Me, i’m Asian. 18 years of living in a society with the idea that my main role is to get educated so i can find a good, wealthy husband (and importantly, be a worthy wife for him) in my good, worthy working place, and raise good, educated children to carry on the tradition.

        *shudder* Yeesh. What a nightmare.

        I broke a lot of the above rules when i came to live here, but it’s the impression ingrained in women world over, that my role as a female of the species is to put everyone before me, that I fight. I enjoy supporting others, especially creatively, and get a lot out of it myself, but like a lot of people, i have problems knowing when to stop (it’s the guilt factor I think), put my hand up and say “i’m done.”

      2. You’ve got a lot of pressure!

        I had a much younger friend, 30, whose younger sister was married and pregnant by 25 — and being South Asian, that was her “job.” My friend, working on a Phd at a top uni and traveling the world to lecture at conferences, got NO respect from her family for all her amazing accomplishments, as she was neither, engaged, married or pregnant. It caused her tremendous pain. Luckily, my family or culture (white, Canadian) couldn’t have cared less about my marital or maternal status which has allowed me, for better or worse, to focus on my work and other interests.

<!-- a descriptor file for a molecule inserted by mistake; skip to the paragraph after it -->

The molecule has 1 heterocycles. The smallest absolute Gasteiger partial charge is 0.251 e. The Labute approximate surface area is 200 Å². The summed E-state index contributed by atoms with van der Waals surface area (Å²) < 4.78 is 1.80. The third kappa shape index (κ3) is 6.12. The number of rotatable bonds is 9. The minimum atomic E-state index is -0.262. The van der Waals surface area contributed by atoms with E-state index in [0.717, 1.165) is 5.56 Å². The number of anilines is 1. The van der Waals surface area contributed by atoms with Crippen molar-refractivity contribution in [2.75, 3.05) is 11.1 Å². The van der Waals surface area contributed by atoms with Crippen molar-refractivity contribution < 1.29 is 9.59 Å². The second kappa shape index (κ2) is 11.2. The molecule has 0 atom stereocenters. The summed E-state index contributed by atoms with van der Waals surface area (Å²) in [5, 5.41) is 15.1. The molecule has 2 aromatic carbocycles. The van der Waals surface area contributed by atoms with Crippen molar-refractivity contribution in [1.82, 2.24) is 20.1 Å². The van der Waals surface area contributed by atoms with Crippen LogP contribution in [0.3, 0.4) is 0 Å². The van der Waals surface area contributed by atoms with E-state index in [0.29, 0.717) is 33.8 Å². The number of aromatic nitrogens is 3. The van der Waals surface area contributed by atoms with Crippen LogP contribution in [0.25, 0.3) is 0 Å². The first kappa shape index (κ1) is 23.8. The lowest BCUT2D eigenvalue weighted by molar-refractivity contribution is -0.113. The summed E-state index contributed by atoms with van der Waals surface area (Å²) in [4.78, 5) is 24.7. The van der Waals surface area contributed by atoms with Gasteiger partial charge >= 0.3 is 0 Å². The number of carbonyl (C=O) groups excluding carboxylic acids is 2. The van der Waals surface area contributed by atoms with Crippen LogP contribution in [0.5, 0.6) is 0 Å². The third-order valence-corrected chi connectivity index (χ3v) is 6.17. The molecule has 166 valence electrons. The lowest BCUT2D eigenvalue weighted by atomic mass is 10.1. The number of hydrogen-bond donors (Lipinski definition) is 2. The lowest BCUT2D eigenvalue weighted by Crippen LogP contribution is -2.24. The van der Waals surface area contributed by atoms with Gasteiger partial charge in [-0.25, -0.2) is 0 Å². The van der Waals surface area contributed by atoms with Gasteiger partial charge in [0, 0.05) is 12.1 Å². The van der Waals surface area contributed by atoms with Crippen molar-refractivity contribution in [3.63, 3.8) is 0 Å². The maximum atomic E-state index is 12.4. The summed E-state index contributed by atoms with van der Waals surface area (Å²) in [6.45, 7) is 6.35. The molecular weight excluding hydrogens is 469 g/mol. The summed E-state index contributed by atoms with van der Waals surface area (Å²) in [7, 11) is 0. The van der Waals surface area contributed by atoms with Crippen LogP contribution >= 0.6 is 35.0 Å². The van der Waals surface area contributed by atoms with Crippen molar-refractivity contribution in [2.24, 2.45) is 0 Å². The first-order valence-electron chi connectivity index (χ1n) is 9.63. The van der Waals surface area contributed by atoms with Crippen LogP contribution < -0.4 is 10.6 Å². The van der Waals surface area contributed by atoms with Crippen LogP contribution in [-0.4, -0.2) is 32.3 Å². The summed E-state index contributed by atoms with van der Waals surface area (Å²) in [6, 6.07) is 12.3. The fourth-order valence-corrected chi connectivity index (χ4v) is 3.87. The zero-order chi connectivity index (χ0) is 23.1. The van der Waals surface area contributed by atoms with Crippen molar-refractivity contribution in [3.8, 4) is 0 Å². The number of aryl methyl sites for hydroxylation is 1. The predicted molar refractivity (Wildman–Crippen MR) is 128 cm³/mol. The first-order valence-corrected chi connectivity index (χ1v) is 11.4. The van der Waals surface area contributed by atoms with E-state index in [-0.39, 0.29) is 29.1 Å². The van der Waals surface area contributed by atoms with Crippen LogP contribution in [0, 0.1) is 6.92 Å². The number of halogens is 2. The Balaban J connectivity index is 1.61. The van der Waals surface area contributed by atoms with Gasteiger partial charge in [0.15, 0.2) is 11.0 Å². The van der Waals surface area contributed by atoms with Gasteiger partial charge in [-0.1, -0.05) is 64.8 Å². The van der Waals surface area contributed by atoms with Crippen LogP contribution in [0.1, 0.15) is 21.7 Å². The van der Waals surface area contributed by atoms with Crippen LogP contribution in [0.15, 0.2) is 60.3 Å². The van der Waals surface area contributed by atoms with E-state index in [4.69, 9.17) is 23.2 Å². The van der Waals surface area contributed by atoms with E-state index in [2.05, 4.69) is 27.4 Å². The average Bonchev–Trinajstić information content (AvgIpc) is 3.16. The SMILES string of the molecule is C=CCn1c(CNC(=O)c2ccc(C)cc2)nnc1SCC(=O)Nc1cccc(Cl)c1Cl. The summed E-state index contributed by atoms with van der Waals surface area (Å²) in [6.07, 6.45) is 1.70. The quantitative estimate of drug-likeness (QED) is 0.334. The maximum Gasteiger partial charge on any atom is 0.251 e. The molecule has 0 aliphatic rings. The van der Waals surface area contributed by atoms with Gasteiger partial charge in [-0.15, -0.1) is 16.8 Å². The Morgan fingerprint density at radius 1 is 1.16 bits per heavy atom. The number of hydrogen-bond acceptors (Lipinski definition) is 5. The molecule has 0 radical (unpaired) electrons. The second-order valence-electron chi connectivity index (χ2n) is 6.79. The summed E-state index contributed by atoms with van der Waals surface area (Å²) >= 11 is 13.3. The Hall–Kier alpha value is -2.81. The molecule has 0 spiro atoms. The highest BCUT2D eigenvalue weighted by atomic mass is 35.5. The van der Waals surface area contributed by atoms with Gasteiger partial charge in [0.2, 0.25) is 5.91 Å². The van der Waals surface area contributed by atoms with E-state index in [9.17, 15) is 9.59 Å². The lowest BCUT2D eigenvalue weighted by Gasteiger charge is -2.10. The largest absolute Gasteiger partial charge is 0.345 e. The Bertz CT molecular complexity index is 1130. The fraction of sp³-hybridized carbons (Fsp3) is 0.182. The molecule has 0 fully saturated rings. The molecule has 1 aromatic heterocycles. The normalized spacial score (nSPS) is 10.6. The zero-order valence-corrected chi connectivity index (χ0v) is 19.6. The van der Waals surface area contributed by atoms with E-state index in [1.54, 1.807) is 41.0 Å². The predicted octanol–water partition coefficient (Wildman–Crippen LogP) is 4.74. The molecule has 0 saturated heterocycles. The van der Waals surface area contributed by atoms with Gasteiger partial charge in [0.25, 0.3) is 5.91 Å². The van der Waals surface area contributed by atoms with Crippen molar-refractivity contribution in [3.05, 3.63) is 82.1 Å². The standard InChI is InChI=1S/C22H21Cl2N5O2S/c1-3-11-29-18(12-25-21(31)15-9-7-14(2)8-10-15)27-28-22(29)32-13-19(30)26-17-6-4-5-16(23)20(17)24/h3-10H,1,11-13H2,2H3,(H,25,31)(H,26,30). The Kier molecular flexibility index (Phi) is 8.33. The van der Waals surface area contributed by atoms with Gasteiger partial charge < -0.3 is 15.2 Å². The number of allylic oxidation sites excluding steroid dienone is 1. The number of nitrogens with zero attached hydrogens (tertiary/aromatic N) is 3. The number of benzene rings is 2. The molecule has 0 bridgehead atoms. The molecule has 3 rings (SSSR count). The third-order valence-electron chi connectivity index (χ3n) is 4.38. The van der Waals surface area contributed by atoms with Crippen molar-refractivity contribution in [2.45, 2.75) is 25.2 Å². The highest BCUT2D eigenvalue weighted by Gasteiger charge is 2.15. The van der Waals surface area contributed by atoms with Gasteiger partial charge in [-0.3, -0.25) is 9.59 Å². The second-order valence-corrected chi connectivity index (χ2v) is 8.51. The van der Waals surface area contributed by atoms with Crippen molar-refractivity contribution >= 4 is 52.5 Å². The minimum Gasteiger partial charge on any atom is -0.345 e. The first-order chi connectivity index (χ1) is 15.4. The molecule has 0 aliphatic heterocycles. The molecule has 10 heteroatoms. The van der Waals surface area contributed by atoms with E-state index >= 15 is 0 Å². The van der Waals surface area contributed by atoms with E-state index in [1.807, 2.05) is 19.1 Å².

3. Heheh, you know, I have heard stories like that my whole life, told by well meaning rellies etc to steer us along the “right,” approved track. It does the opposite for some of us though.

        It’s changing as Asian nations develop (I’m from Singapore; it’s always been fairly modern), so we’re slowly easing out of it as the later generation grows up, but mindset’s a killer. My immediate family (parents, siblings) are quiet rebels themselves so we’re all agreed on disagreeing with everyone else, but it’s really, really good to be out of that stifling environment. Oz suits me far better than the motherland ever did.